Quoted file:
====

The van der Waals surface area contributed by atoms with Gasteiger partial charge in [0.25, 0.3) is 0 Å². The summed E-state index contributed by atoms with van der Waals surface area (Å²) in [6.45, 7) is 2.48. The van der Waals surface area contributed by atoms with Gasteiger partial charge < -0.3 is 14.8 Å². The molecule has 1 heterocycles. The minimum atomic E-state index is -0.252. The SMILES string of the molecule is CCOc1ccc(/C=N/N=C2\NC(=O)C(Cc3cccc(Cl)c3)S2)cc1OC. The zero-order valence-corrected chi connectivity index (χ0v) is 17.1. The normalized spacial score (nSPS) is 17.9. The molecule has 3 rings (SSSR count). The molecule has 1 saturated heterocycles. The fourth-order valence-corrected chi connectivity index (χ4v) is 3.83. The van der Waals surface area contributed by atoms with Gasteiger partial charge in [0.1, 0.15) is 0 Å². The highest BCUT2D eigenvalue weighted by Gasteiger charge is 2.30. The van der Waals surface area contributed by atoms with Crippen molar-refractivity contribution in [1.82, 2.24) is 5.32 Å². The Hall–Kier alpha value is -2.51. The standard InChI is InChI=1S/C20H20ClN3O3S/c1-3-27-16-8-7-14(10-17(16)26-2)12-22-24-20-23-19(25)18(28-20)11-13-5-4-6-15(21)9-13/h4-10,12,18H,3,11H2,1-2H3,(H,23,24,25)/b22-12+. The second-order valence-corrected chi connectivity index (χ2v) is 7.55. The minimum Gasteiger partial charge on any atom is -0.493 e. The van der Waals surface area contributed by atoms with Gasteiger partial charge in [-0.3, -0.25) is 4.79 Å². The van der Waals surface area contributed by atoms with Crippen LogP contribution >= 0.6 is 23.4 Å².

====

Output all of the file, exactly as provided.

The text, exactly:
The van der Waals surface area contributed by atoms with Gasteiger partial charge in [0.25, 0.3) is 0 Å². The summed E-state index contributed by atoms with van der Waals surface area (Å²) in [6.45, 7) is 2.48. The van der Waals surface area contributed by atoms with Gasteiger partial charge < -0.3 is 14.8 Å². The molecule has 1 heterocycles. The minimum atomic E-state index is -0.252. The SMILES string of the molecule is CCOc1ccc(/C=N/N=C2\NC(=O)C(Cc3cccc(Cl)c3)S2)cc1OC. The zero-order valence-corrected chi connectivity index (χ0v) is 17.1. The normalized spacial score (nSPS) is 17.9. The molecule has 3 rings (SSSR count). The molecule has 1 saturated heterocycles. The fourth-order valence-corrected chi connectivity index (χ4v) is 3.83. The van der Waals surface area contributed by atoms with Gasteiger partial charge in [0.1, 0.15) is 0 Å². The highest BCUT2D eigenvalue weighted by Gasteiger charge is 2.30. The van der Waals surface area contributed by atoms with Crippen molar-refractivity contribution in [1.82, 2.24) is 5.32 Å². The Hall–Kier alpha value is -2.51. The standard InChI is InChI=1S/C20H20ClN3O3S/c1-3-27-16-8-7-14(10-17(16)26-2)12-22-24-20-23-19(25)18(28-20)11-13-5-4-6-15(21)9-13/h4-10,12,18H,3,11H2,1-2H3,(H,23,24,25)/b22-12+. The second-order valence-corrected chi connectivity index (χ2v) is 7.55. The minimum Gasteiger partial charge on any atom is -0.493 e. The van der Waals surface area contributed by atoms with Gasteiger partial charge in [-0.3, -0.25) is 4.79 Å². The van der Waals surface area contributed by atoms with Crippen LogP contribution >= 0.6 is 23.4 Å².